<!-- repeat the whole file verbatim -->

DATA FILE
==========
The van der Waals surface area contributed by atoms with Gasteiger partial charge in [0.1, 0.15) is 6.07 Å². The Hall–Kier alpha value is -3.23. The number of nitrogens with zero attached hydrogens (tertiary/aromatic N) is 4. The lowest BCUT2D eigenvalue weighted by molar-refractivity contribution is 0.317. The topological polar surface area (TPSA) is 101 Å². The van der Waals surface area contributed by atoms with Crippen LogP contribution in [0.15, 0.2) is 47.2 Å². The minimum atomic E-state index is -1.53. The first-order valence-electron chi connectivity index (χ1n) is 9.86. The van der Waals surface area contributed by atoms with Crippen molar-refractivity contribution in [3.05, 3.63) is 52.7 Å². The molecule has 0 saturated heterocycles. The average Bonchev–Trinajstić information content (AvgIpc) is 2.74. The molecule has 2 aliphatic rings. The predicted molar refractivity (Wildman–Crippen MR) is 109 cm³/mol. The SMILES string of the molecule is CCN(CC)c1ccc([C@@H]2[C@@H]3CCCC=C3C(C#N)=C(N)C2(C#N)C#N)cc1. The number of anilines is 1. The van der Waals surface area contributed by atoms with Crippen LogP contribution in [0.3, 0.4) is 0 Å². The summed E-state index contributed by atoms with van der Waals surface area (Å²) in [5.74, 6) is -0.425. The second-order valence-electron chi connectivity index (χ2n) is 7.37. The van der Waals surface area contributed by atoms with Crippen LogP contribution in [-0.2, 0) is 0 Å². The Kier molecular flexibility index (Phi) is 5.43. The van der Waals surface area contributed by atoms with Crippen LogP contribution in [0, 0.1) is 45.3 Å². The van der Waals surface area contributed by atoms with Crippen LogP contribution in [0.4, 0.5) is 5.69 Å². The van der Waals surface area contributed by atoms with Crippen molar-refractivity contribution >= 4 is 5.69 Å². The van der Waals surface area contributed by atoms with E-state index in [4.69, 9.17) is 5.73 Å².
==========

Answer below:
The van der Waals surface area contributed by atoms with Gasteiger partial charge in [0.1, 0.15) is 6.07 Å². The Hall–Kier alpha value is -3.23. The number of nitrogens with zero attached hydrogens (tertiary/aromatic N) is 4. The lowest BCUT2D eigenvalue weighted by molar-refractivity contribution is 0.317. The topological polar surface area (TPSA) is 101 Å². The van der Waals surface area contributed by atoms with Crippen LogP contribution in [0.15, 0.2) is 47.2 Å². The minimum atomic E-state index is -1.53. The first-order valence-electron chi connectivity index (χ1n) is 9.86. The van der Waals surface area contributed by atoms with Crippen molar-refractivity contribution in [3.05, 3.63) is 52.7 Å². The molecule has 0 saturated heterocycles. The average Bonchev–Trinajstić information content (AvgIpc) is 2.74. The molecule has 2 aliphatic rings. The predicted molar refractivity (Wildman–Crippen MR) is 109 cm³/mol. The SMILES string of the molecule is CCN(CC)c1ccc([C@@H]2[C@@H]3CCCC=C3C(C#N)=C(N)C2(C#N)C#N)cc1. The number of anilines is 1. The van der Waals surface area contributed by atoms with Crippen LogP contribution in [0.3, 0.4) is 0 Å². The summed E-state index contributed by atoms with van der Waals surface area (Å²) in [5.74, 6) is -0.425. The second-order valence-electron chi connectivity index (χ2n) is 7.37. The van der Waals surface area contributed by atoms with Crippen LogP contribution in [-0.2, 0) is 0 Å². The Kier molecular flexibility index (Phi) is 5.43. The van der Waals surface area contributed by atoms with Crippen LogP contribution in [0, 0.1) is 45.3 Å². The van der Waals surface area contributed by atoms with Crippen LogP contribution in [0.4, 0.5) is 5.69 Å². The van der Waals surface area contributed by atoms with Crippen molar-refractivity contribution >= 4 is 5.69 Å². The van der Waals surface area contributed by atoms with E-state index in [4.69, 9.17) is 5.73 Å².